When out in the woods camping or hiking, having quick meals available that provide solid nutrition and adequate calories is a must. For many outdoorsmen, the use of army rations or similarly designed ration kits make packing and transportation camping food simple. However, since only actual soldiers, and generally only those in combat, receive authentic field ration kits, civilians must create their own. To do this, users must consider a number of factors such as calorie count, storage, and dietary needs and preferences.
Calories in Standard Army Rations
In the British Army, the standard ration is the Operational Ration Pack, General Purpose. It has enough food, calorie-wise, to sustain a soldier in combat for 24 hours. This means each pack contains approximately 4,000 calories, far more than a standard diet. The military deems this an appropriate amount of food for an adult on his feet all day, expending energy. When packing your own ration kits, considering the amount of expended energy in terms of hiking distance, pace, and rest periods is essential to avoid overeating as well as consuming too much of the wrong types of foods. Indeed, standard MREs, or meals, ready-to-eat, the common ration in the U.S. Army, average 52 grams of fat per serving and an extremely high sodium content to account for sweating.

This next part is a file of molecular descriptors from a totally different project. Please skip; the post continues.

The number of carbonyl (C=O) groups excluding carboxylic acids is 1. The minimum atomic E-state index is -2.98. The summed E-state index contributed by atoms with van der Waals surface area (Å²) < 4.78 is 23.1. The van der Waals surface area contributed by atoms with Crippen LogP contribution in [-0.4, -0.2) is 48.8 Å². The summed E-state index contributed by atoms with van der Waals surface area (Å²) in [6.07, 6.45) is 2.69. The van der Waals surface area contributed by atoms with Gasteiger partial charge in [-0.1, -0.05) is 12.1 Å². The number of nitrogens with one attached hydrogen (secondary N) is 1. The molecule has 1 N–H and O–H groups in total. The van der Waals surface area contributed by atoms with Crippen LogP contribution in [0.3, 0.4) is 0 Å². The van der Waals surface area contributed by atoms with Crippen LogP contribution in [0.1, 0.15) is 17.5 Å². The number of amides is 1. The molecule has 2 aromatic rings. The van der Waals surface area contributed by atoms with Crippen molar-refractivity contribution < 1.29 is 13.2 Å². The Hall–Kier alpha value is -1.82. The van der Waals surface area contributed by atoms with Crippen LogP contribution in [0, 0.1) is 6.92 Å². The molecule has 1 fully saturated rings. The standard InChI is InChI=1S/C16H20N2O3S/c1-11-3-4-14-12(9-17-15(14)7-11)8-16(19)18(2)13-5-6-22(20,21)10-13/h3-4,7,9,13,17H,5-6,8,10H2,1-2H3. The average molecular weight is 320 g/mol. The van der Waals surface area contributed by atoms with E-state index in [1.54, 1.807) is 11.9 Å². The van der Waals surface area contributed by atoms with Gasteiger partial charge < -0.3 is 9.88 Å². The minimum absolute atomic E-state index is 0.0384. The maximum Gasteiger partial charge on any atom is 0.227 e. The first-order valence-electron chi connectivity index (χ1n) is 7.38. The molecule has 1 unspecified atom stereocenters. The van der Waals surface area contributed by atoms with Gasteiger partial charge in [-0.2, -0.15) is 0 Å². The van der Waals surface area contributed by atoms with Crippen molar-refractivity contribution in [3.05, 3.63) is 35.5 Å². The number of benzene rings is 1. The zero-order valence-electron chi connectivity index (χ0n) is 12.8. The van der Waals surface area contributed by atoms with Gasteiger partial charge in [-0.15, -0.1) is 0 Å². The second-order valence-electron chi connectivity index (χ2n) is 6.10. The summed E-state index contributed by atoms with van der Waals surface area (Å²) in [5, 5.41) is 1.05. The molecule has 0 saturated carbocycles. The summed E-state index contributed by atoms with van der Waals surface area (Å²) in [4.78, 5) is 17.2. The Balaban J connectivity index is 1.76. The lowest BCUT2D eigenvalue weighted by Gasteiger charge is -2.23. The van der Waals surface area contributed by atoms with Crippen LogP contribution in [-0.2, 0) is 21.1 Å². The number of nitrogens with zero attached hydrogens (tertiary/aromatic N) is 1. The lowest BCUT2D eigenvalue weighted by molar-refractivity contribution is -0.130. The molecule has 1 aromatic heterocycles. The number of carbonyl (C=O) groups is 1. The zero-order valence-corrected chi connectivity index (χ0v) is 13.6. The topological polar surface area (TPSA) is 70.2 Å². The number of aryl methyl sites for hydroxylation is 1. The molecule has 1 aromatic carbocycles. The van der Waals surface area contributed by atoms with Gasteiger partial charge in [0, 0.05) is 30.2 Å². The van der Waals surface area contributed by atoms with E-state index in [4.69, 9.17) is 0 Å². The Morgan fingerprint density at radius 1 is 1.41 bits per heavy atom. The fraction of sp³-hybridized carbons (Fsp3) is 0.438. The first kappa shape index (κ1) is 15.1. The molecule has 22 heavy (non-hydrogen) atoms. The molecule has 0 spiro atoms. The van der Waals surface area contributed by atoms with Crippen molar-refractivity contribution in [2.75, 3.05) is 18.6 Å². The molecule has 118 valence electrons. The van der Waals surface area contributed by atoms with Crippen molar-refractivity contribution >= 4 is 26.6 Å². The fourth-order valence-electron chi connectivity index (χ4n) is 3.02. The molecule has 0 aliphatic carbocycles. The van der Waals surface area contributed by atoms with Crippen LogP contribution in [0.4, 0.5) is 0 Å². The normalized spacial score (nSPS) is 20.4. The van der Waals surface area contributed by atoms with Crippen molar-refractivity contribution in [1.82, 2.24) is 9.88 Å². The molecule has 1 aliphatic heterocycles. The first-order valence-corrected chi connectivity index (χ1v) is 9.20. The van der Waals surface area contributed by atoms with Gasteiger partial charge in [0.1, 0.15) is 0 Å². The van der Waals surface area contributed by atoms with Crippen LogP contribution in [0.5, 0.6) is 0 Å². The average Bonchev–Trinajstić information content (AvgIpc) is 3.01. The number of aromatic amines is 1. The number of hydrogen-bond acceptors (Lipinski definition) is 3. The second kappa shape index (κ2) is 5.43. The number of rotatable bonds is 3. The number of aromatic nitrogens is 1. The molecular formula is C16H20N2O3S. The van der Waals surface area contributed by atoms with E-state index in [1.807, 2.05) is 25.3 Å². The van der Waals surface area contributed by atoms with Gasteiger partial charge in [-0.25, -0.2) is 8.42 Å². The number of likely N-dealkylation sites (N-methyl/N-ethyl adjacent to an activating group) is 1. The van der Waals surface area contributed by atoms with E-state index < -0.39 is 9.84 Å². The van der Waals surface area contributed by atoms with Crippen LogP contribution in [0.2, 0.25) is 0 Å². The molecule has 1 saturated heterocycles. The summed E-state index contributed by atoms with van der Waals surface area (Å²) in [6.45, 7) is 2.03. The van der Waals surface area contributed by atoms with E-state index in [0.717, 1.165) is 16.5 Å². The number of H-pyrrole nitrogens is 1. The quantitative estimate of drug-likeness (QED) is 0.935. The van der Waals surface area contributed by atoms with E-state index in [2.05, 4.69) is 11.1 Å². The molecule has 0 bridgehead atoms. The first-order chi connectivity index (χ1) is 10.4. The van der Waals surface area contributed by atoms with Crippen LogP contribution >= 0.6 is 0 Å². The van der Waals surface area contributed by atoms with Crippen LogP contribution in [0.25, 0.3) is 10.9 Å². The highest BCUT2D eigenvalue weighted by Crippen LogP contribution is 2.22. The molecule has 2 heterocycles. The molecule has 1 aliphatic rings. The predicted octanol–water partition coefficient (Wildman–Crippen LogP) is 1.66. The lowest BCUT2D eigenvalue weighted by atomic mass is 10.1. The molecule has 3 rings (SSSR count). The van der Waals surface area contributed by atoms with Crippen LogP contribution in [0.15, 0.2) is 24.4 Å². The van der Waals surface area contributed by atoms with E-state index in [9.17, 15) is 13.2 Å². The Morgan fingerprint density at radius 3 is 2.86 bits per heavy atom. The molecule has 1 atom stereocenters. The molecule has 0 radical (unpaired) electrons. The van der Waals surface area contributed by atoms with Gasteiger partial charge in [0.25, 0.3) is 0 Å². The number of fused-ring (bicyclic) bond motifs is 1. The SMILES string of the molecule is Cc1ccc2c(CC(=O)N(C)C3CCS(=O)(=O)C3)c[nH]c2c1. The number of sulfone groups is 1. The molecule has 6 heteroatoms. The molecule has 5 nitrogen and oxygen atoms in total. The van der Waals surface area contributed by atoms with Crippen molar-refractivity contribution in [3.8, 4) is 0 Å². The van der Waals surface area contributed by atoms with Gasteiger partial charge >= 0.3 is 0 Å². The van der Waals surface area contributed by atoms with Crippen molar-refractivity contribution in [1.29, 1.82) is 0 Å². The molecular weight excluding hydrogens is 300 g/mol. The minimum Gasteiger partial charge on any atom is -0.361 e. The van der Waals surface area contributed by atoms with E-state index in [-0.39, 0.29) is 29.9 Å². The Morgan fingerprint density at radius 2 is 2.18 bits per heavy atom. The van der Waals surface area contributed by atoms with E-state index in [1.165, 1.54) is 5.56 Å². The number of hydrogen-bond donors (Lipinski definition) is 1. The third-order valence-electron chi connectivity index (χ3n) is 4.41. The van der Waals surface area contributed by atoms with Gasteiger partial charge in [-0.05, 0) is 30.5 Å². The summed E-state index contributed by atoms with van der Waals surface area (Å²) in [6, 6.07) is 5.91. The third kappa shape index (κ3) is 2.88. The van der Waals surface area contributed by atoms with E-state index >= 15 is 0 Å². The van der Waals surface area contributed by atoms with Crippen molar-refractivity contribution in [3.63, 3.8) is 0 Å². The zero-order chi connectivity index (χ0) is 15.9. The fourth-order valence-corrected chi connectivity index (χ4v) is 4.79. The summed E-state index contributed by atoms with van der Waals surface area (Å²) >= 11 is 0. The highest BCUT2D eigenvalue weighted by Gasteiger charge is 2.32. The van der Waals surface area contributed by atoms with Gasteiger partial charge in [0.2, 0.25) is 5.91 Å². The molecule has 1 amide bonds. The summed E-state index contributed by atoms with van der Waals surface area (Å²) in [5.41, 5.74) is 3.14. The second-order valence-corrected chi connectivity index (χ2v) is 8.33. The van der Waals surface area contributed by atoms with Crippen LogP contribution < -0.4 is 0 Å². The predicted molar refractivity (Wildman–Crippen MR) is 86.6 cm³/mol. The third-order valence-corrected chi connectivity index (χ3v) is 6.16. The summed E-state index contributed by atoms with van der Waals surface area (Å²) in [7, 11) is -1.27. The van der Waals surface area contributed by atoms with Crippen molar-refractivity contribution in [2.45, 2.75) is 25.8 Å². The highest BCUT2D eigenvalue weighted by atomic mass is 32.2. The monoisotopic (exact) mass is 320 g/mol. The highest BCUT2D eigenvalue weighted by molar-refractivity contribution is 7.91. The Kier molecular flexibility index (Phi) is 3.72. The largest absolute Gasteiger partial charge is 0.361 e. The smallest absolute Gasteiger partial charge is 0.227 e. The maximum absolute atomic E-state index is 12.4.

How to Store and Transport Rations
Traditional British Army ration packs come in cardboard boxes which contain all necessary meals and snacks for one day or 24 hours. Within the box, each meal comes in an individually packaged container or pouch. Depending on the type of meal it is, you may need to add hot water, boil in the bag, or otherwise mix the contents in order to reconstitute the food. It is possible to buy such prepackaged meal rations, either the pouches or ration packs, as well as complete boxes similar to those the soldiers use. Consider following basic ration-ready recipes and then use a vacuum food sealer to make your own rations that are ready for transport.
Traditional Ration Kit Contents
The final consideration you need to make when creating your own ration kits is what types of foods you want. A typical 24-hour ration pack contains:
- Main meal
- Midday snack
- Oatmeal block
- Fruit biscuits
- Brown biscuits
- Sachet of soup
- Jam or yeast extract
- Chocolate or boiled sweets
Many ration packs also include other important, meal-related provisions such as water purification tablets, chewing gum, and tissues or napkins.
What to Put in Your Ration Kits
It is also important to note that within the military, there are several variations of meals which include options such as vegetarian, kosher/religious, and climate-specific choices. When designing your own ration kits, using this basic map along with personal food preferences or limitations helps ensure you have access to food that is not only properly formulated for nutrition, but which you like and can eat.